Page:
Review | Kristin Hersh Electric Trio at the Wedgewood Rooms, Southsea: 'A delicious exercise in controlled extremes'

For nearly four decades Kristin Hersh and her idiosyncratic stylings have been at the centre of American indie rock.

Thursday, 21st April 2022, 9:32 am

From the '80s birth of Throwing Muses who helped define the period’s American indie scene, to her folk-tinged solo career which took off in the ’90s, to her noisier outlet 50ft Wave which began in the mid-noughties, Hersh has always ploughed her own furrow.

The line-up for this band, though, sits between those various stools. Rob Ahler is 50ft Wave's drummer, while bassist (and opening act as a solo performer) Fred Abong, who was in the Muses back in the '90s, is now also Hersh's partner.

As such it allows the setlist to roam all over Hersh's extensive musical map.

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Kristin Hersh Electric Trio at The Wedgewood Rooms on April 20, 2022. Picture by Chris Broom

And if we're going to be honest, the lines between the three strands of her output, aurally, have somewhat blurred in the past decade or so.

It leans heavily on the Muses’ relatively recent output – opening with Sunray Venus from 2013's Purgatory/Paradise, before a run of tracks from their most recent album, 2020's Sun Racket – Bywater hits an early peak and Dark Blue is particularly effective.

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There's a brace of 50ft Wave tracks mid-set – the incendiary Staring Into The Sun from new album Black Pearl which was only released this week, before one of the band's early tracks, the feedback riot of Bug.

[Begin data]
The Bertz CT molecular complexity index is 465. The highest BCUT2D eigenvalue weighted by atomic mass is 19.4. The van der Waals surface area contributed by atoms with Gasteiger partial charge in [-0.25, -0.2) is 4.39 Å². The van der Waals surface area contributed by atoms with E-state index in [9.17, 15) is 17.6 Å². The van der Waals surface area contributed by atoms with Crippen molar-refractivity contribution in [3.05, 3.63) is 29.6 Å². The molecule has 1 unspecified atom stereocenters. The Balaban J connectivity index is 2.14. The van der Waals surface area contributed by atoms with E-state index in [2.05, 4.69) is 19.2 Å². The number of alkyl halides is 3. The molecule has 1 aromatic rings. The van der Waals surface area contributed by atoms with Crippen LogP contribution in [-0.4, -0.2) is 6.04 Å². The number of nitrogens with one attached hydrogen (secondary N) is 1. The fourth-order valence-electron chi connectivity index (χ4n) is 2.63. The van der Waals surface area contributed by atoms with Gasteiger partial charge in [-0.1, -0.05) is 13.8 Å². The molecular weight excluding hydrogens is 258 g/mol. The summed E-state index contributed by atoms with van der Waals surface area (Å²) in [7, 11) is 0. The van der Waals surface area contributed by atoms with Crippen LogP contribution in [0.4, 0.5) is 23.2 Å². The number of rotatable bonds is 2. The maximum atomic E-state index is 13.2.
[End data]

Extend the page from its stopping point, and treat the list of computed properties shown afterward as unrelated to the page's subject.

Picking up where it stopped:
Kristin Hersh Electric Trio at The Wedgewood Rooms on April 20, 2022. Picture by Chris Broom

The Muses 1994 nearly-hit Bright Yellow Gun makes a welcome appearance in the set. Appearing in the post-grunge, alternative-rock gold-rush, it should have been the Muses' title shot, but sadly the rock community never took this somewhat off-kilter band to its hearts the way they did, say, contemporaries Belly, founded by Hersh's step-sister and original Muses member Tanya Donnelly. Their loss.

The opening track of Hersh's latest solo album Possible Dust Clouds is dedicated to the 'world's worst airport', LAX, and is one of the catchiest songs she's put her name to in any format in some time.

First up in the encores is the title track of her solo album, Crooked, a delicious exercise in controlled extremes, which sums up most of the set. Hersh often manages to look totally calm before unleashing an unearthly scream – the vein throbbing at her temple as she does so – and back again.

They finish with Abong and Ahler swapping bass and drums for Shark, again by the Muses, this time from their '96 album Limbo. It's a suitably frenzied finale, but at just over an hour, the devoted crowd would happily have had more.

Kristin Hersh Electric Trio at The Wedgewood Rooms on April 20, 2022. Picture by Chris Broom

With this billed as an ‘electric’ gig, it was never likely to touch on the more acoustic/folky side of her output, but it is always a thrill to see Hersh let rip.

An under-rated guitarist, Hersh can coax gentle passages, hard-rocking riffs and squalling feedback as the songs demand, while the rhythm section lock into the groove behind her.

The Wedge is playing host to the opening night of an extensive, 24-date UK tour, and they had apprently only flown in the day before. If there’s any jetlag, it doesn’t show in their performance.

It's a shame not to hear again her take on the folk staple The Cuckoo, which is on the setlist but not played, and there are huge swathes of her back catalogue which get ignored, but it's hard to complain when what we have had has been of such a high calibre.